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Gray Rule
January 2017 | VOLUME 18, NUMBER 1
Gray Rule
Too Much Computer Security? A Request for Better Customer Relations
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Too Much Computer Security? A Request for Better Customer RelationsBy Conrad Jacoby, Esq., Founder, efficientEDD, Washington, DC1
Computer security is a frustrating necessity for modern organizations. We need it, even if we don’t necessarily like it. Security should not prevent the employees of an organization from doing their jobs, nor should end users try to affirmatively subvert reasonable computer security measures for their personal convenience.

Computer security has existed since the very first computer hackers in the 1960s and 1970s began exploring mainframe computer systems via purloined dialup modem numbers. Since that time, the world has stored more and more of its critical information in electronic format in digital repositories—and hacking has become more and more sophisticated. Today, hacking is an important form of corporate and state-sponsored espionage, and preventing unauthorized system intrusions is both critically important and an ever-growing business.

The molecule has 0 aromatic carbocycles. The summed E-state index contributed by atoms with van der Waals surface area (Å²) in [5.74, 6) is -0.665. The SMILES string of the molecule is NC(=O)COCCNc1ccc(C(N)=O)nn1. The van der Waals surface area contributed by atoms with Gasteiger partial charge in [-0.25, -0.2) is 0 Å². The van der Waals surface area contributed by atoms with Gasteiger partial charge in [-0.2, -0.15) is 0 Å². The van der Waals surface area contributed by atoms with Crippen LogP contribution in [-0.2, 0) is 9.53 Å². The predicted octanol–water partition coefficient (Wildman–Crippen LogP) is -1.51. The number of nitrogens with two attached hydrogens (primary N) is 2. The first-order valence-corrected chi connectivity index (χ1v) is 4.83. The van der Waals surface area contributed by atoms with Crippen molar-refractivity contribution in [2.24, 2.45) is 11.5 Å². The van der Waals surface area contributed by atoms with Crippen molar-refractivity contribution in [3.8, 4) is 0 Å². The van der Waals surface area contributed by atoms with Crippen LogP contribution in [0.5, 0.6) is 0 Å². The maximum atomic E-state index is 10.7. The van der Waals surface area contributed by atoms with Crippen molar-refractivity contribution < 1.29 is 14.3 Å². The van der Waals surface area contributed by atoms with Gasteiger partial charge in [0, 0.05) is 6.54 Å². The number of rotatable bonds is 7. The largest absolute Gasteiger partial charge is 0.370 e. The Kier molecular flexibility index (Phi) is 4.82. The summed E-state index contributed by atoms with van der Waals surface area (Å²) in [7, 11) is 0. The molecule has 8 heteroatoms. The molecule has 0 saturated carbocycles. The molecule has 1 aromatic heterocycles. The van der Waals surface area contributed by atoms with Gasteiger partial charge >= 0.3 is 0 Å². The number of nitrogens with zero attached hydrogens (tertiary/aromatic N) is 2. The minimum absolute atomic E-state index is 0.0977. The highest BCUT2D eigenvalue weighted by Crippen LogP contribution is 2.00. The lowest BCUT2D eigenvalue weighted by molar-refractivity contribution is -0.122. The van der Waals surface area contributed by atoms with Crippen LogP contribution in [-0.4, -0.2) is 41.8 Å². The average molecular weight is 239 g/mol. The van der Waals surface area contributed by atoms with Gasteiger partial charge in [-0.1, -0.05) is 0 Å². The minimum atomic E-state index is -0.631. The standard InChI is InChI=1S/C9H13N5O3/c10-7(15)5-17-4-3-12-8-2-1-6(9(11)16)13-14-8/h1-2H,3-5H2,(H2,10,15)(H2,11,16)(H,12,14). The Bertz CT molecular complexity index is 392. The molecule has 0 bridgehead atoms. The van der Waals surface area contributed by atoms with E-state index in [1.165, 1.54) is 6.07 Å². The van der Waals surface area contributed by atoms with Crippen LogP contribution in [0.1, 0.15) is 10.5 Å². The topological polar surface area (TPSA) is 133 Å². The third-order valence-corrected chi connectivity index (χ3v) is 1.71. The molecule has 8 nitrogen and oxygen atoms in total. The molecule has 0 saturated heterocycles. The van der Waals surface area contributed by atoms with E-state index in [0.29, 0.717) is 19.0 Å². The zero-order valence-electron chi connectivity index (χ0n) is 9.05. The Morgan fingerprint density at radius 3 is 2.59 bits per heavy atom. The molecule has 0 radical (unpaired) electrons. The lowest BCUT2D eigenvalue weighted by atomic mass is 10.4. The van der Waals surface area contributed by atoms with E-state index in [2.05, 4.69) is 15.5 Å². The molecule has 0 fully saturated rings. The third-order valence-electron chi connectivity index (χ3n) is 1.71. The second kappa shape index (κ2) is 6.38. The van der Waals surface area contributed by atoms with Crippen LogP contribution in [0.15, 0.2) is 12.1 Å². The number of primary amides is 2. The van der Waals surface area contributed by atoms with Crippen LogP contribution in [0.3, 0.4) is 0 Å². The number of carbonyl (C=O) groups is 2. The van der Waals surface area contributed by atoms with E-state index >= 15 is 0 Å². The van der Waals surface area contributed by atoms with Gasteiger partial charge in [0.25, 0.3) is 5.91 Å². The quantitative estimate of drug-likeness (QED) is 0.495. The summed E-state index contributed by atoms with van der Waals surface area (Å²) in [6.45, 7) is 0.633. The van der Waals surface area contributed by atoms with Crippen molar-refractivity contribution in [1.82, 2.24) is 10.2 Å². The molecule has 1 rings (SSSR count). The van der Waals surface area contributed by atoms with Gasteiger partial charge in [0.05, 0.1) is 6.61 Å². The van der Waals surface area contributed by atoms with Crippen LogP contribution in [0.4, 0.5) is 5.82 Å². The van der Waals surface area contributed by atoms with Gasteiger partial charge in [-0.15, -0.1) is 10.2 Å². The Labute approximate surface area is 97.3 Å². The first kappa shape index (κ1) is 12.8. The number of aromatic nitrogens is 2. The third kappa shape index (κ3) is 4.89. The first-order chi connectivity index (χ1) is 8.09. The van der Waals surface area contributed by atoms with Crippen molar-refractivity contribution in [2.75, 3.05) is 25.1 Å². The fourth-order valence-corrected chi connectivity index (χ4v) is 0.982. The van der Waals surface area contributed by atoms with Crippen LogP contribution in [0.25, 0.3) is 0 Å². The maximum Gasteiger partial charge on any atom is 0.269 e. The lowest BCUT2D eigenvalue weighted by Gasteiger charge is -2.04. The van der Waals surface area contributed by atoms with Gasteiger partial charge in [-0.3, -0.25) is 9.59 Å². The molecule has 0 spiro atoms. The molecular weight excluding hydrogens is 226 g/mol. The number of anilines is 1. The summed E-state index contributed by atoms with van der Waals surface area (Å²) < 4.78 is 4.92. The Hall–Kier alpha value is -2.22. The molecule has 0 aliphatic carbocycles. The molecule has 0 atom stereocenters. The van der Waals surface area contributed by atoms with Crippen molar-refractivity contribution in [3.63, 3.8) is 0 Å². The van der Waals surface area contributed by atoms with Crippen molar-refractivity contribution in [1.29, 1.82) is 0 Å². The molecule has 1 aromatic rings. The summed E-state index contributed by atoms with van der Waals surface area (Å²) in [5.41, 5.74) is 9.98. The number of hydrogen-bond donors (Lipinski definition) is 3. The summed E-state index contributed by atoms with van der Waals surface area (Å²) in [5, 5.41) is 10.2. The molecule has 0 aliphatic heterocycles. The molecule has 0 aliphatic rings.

Computer security has come a long way since the very first password systems were developed and put in place. Today, for example, organizations are encouraged to segment their various systems so that an intrusion into one server or system doesn't necessarily compromise all other devices on the network. Each segment is typically separated by additional security, so that a stolen password cannot provide access to more than one server or system. Thus, system users often need separate passwords to log onto their corporate computer network, their work email account, internal intranet/SharePoint site(s) such as case management systems, HR systems, timekeeping systems, and travel reservation sites—just to mention a few of the internal systems found inside a typical organization.